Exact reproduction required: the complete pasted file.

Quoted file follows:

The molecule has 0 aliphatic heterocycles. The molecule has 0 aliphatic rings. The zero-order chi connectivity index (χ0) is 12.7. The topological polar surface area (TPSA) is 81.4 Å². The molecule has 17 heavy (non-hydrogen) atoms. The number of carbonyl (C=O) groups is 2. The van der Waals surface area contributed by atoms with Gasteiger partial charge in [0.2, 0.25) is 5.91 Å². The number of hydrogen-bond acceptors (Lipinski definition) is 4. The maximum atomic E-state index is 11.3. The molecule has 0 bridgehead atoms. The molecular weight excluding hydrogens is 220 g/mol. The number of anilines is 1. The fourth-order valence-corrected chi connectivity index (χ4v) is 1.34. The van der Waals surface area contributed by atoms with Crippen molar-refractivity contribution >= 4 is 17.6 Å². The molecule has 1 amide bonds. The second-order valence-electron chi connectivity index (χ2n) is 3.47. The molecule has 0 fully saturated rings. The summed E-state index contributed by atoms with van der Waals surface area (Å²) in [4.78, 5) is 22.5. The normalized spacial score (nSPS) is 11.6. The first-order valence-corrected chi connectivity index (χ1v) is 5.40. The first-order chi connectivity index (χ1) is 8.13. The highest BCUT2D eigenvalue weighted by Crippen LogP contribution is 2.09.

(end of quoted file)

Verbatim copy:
The molecule has 0 aliphatic heterocycles. The molecule has 0 aliphatic rings. The zero-order chi connectivity index (χ0) is 12.7. The topological polar surface area (TPSA) is 81.4 Å². The molecule has 17 heavy (non-hydrogen) atoms. The number of carbonyl (C=O) groups is 2. The van der Waals surface area contributed by atoms with Gasteiger partial charge in [0.2, 0.25) is 5.91 Å². The number of hydrogen-bond acceptors (Lipinski definition) is 4. The maximum atomic E-state index is 11.3. The molecule has 0 bridgehead atoms. The molecular weight excluding hydrogens is 220 g/mol. The number of anilines is 1. The fourth-order valence-corrected chi connectivity index (χ4v) is 1.34. The van der Waals surface area contributed by atoms with Crippen molar-refractivity contribution >= 4 is 17.6 Å². The molecule has 1 amide bonds. The second-order valence-electron chi connectivity index (χ2n) is 3.47. The molecule has 0 fully saturated rings. The summed E-state index contributed by atoms with van der Waals surface area (Å²) in [4.78, 5) is 22.5. The normalized spacial score (nSPS) is 11.6. The first-order valence-corrected chi connectivity index (χ1v) is 5.40. The first-order chi connectivity index (χ1) is 8.13. The highest BCUT2D eigenvalue weighted by Crippen LogP contribution is 2.09.